Kneeling at Agnus Dei is fitting Posture

Kneeling at Agnus Dei is fitting posture


Catholics have a saying: Lex orandi, lex credendi, a Latin phrase that, loosely translated, means “as we pray, so we believe.” Our faith arises from our prayer and is most perfectly expressed there, especially in our communal Eucharistic celebrations, the source and summit of our lives as Christians.

I recently had that saying reaffirmed for me when studying the question of posture during Mass, particularly the posture of the faithful after the Agnus Dei (Lamb of God).

Since becoming your bishop, increasingly I have received requests to consider changing that posture from the current one of standing, to kneeling – as is the norm in the United States, and the practice in much of the country.

Before making a decision, I spent many months in inquiry and dialogue, in the process carefully studying the text of the Roman Missal itself.

At that place in the Mass, immediately following the Lamb of God, the priest elevates the host and says to the people, “Behold the Lamb of God, behold Him who takes away the sins of the world. Blessed are those called to the supper of the Lamb.” And then together with the priest, the people respond, “Lord, I am not worthy that you should enter under my roof, but only say the word and my soul shall be healed.”

If we believe as we pray, what more fitting posture at this time than kneeling in reverence and adoration as we behold Him who takes away the sins of the world and heals our souls? Kneeling is a beautiful and appropriate response of veneration to what we believe is the real presence of Our Lord among us. It is an intuitive posture to which, in our joy and awe, our bodies are naturally inclined in this moment.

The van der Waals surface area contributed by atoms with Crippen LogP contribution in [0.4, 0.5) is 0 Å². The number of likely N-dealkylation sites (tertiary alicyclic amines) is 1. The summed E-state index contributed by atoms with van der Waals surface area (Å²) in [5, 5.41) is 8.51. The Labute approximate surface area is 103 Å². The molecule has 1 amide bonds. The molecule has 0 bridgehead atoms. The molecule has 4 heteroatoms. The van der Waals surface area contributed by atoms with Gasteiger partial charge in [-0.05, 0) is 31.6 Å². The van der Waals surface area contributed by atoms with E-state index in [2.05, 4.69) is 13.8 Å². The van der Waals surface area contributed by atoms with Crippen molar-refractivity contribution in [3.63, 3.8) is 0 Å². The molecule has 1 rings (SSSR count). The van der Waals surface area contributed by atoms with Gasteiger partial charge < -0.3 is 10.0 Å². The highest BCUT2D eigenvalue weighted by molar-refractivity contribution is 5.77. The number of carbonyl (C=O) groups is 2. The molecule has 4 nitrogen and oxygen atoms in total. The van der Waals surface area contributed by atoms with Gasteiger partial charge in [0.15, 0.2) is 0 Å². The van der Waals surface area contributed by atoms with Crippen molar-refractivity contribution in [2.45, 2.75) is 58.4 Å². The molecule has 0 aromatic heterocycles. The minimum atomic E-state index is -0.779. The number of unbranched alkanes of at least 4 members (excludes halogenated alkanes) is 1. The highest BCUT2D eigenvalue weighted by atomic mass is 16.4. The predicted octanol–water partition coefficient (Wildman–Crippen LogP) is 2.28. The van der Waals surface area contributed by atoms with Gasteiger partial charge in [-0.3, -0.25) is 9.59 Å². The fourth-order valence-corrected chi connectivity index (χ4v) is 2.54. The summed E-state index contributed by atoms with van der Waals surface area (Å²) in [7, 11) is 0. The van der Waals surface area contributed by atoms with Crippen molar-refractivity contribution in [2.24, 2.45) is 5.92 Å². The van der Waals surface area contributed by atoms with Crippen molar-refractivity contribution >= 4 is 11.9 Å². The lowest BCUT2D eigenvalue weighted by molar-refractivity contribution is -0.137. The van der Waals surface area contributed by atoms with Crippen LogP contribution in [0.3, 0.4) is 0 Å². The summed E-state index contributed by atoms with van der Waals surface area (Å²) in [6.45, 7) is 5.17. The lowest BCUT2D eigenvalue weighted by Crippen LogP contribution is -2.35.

And so, after consultation with my priests, your pastors, and after reading many of your thoughtful and heartfelt letters and emails, and upon my own prayerful reflection, I have decided that, beginning on the Second Sunday of Easter (Divine Mercy Sunday), April 28h, in accordance with the liturgical norm found in paragraph 43 of the General Instruction of the Roman Missal, the faithful will now kneel after the Lamb of God.

This change, I truly believe, will foster and express a greater reverence for the Real Presence of Jesus in the Eucharist. It also unites our diocese in practice with other dioceses in our region, as well as with a great many dioceses in the United States. This being said, the encouraged posture in receiving communion is to remain standing.

Please rely on your priests if you require further direction regarding this change.

I am confident that all our communities will receive this change in the spirit in which it is proposed: as a matter of reverence and unity.

I am grateful for your trust in me as the chief liturgist of the Diocese of Boise.


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